Through the varying tonal approaches the franchise has gone through in its many incarnations, from the dead-serious 1995 film to the more upbeat series Stand Alone Complex and everything in-between, some thematic elements have stayed consistent throughout. And honestly, going by what I understand concerning Ghost In The Shell as a whole (no doubt, I will be heavily corrected on all this because God forbid someone have a different interpretation of a work of fiction, this feels right in relation to the core elements of the story of the Major and Section 9. Personal identity, the objectification of women, the line between man and machine and the implications of where that line may be, even the increasing ubiquity of technology itself in modern society; this film manages to weave its way through these notions and, while giving them suitable breathing room within the narrative, allow them to accompany the story rather than the force pushing the characters from scene to scene. This does result in a couple of moments where the philosophical undertones are spelled out a little too clearly for the audience, but overall, it checks out. Given how the imbalanced nature of the subtext as opposed to the actual text has always been an issue with GitS media, it’s quite remarkable how well this film does in that regard. Especially considering this was co-written by Ehren Kruger, the guy responsible for some of the absolute worst moments in the already woeful Transformers films.

Then there’s the initial controversy that sprang up concerning the casting of Johansson in the lead role, resulting in a lot of decrying of whitewashing and other such uncomfortable issues. Just to be clear, my own stance on this issue is that of general apathy: The instances that usually get brought up nowadays concerning whitewash casting, nine times out of ten, are a result of kneejerk reaction and a general unwillingness to look beneath the surface to show that, no, regular whitewashing rules don’t apply. Now, with that said, I specify “nine times out of ten” because the practice is decried for a reason: White saviour narratives are unfortunately prevalent and, like with what happened with Pan back in 2015, it often shows how little real progression has been made when it comes to racial representation in Hollywood.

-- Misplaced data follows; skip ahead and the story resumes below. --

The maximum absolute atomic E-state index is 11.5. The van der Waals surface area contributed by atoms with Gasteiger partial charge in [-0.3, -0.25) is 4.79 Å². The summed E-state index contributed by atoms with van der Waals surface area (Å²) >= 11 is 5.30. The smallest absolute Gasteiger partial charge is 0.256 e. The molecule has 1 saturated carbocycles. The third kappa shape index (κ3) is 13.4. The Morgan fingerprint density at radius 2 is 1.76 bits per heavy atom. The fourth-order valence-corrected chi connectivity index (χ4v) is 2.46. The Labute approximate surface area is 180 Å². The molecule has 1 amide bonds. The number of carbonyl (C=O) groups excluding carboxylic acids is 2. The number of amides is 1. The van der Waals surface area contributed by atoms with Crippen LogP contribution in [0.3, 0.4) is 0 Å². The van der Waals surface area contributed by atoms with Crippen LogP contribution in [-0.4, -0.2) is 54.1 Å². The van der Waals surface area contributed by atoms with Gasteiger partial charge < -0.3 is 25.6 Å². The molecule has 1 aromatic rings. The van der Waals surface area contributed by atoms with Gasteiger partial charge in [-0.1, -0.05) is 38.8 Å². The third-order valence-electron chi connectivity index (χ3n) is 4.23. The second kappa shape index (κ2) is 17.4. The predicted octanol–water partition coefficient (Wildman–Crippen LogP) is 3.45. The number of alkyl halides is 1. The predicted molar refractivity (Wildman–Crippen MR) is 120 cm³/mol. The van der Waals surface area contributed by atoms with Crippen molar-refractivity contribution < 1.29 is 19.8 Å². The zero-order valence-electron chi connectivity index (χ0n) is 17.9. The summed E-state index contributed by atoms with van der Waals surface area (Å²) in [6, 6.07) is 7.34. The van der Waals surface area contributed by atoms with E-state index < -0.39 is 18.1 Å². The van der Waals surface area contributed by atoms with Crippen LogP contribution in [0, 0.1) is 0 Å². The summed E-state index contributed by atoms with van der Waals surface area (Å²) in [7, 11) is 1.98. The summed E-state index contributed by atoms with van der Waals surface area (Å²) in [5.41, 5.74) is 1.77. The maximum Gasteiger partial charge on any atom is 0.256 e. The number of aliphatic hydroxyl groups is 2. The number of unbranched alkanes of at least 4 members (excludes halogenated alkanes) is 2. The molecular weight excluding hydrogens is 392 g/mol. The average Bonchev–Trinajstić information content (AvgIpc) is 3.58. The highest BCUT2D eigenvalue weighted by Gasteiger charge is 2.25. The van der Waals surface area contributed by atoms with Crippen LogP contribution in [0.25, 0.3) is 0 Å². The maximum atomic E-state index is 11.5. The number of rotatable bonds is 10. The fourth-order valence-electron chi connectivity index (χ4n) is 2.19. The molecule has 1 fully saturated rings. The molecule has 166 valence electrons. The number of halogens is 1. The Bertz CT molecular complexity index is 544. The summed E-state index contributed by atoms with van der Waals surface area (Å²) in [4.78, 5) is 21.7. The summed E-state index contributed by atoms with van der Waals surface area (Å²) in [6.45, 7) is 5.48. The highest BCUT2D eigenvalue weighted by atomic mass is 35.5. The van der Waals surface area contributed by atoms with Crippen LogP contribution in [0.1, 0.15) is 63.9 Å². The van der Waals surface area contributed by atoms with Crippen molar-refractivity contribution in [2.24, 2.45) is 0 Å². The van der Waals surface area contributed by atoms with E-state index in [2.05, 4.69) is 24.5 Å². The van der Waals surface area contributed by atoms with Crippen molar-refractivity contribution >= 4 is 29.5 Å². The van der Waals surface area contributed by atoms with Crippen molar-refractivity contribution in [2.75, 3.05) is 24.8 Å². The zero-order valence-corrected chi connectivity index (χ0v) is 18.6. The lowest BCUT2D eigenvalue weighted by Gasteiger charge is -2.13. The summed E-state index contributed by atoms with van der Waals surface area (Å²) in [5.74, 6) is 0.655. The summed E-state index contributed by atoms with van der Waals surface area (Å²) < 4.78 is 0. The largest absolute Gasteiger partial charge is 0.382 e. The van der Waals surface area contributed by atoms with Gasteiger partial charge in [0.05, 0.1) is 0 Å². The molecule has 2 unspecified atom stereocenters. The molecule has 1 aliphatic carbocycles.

I bring all this up because, much like The Great Wall earlier this year, I genuinely feel like the outrage here is unwarranted and largely missing the point. Along with how culturally diverse the cast here is overall, up to having mostly Japanese actors depicting characters who haven’t gotten on the artificial enhancement bandwagon, whitewashing as a practice is actually part of the plot itself to a certain degree. What’s more, it’s depicted very much as a negative thing, playing into the questions of how much of our natural humanity could be lost in the face of technologising our lives to this extent. But the thing is that, even if the controversy held water when talking about the full-length production rather than just the marketing material, it inexorably brings up questions about personal and cultural identity. At its core, that’s what the series is all about so, whether you agree with its directions or not, it still leads to a rather integral part of the series’ mythos.

Conclusion: Continuing what I can only assume is the 2017 tradition of crushing preconceptions of art under foot, this is actually really damn good. Strong acting, incredible visuals, effective fight scenes and setpieces and an understanding of the source material and its main themes that even some of the Japanese iterations fumbled with. There’s also a certain joy I find in a film that it could be argued has failings… and yet, no matter what your stance on them, those failings end up building on the film’s own themes and adding to its strengths.